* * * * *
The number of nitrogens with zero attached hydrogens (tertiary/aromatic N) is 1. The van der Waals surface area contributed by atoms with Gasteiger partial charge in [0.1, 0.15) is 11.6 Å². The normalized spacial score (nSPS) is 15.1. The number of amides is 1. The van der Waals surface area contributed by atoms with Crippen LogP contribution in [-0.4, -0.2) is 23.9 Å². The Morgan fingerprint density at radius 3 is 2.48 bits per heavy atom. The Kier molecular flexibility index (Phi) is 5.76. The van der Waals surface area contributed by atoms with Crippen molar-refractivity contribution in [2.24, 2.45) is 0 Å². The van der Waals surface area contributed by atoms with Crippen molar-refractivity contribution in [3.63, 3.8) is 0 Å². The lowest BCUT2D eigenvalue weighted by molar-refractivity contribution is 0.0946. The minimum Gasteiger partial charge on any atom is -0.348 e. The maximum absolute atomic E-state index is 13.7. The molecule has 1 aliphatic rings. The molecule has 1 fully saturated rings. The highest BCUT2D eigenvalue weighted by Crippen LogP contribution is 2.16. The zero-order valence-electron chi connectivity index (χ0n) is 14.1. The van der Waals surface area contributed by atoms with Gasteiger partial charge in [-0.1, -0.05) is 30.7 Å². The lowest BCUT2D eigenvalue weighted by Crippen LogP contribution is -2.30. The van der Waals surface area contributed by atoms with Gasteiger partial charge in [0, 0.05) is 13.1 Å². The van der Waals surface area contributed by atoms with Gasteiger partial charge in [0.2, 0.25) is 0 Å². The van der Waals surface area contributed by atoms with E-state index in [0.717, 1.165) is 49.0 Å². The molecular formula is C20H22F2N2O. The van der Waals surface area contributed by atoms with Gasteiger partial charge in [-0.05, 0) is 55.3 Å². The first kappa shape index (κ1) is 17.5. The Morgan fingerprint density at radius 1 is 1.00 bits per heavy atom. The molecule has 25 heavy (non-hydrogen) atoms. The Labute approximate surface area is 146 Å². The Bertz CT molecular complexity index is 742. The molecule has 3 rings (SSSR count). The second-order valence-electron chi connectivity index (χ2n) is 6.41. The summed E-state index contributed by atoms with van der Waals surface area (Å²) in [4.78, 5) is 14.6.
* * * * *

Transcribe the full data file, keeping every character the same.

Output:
The number of nitrogens with zero attached hydrogens (tertiary/aromatic N) is 1. The van der Waals surface area contributed by atoms with Gasteiger partial charge in [0.1, 0.15) is 11.6 Å². The normalized spacial score (nSPS) is 15.1. The number of amides is 1. The van der Waals surface area contributed by atoms with Crippen LogP contribution in [-0.4, -0.2) is 23.9 Å². The Morgan fingerprint density at radius 3 is 2.48 bits per heavy atom. The Kier molecular flexibility index (Phi) is 5.76. The van der Waals surface area contributed by atoms with Crippen molar-refractivity contribution in [2.24, 2.45) is 0 Å². The van der Waals surface area contributed by atoms with Crippen molar-refractivity contribution in [3.63, 3.8) is 0 Å². The lowest BCUT2D eigenvalue weighted by molar-refractivity contribution is 0.0946. The minimum Gasteiger partial charge on any atom is -0.348 e. The maximum absolute atomic E-state index is 13.7. The molecule has 1 aliphatic rings. The molecule has 1 fully saturated rings. The highest BCUT2D eigenvalue weighted by Crippen LogP contribution is 2.16. The zero-order valence-electron chi connectivity index (χ0n) is 14.1. The van der Waals surface area contributed by atoms with Gasteiger partial charge in [-0.1, -0.05) is 30.7 Å². The lowest BCUT2D eigenvalue weighted by Crippen LogP contribution is -2.30. The van der Waals surface area contributed by atoms with Gasteiger partial charge in [0, 0.05) is 13.1 Å². The van der Waals surface area contributed by atoms with Gasteiger partial charge in [0.2, 0.25) is 0 Å². The van der Waals surface area contributed by atoms with E-state index in [0.717, 1.165) is 49.0 Å². The molecular formula is C20H22F2N2O. The van der Waals surface area contributed by atoms with Gasteiger partial charge in [-0.05, 0) is 55.3 Å². The first kappa shape index (κ1) is 17.5. The Morgan fingerprint density at radius 1 is 1.00 bits per heavy atom. The molecule has 25 heavy (non-hydrogen) atoms. The Labute approximate surface area is 146 Å². The Bertz CT molecular complexity index is 742. The molecule has 3 rings (SSSR count). The second-order valence-electron chi connectivity index (χ2n) is 6.41. The summed E-state index contributed by atoms with van der Waals surface area (Å²) in [4.78, 5) is 14.6.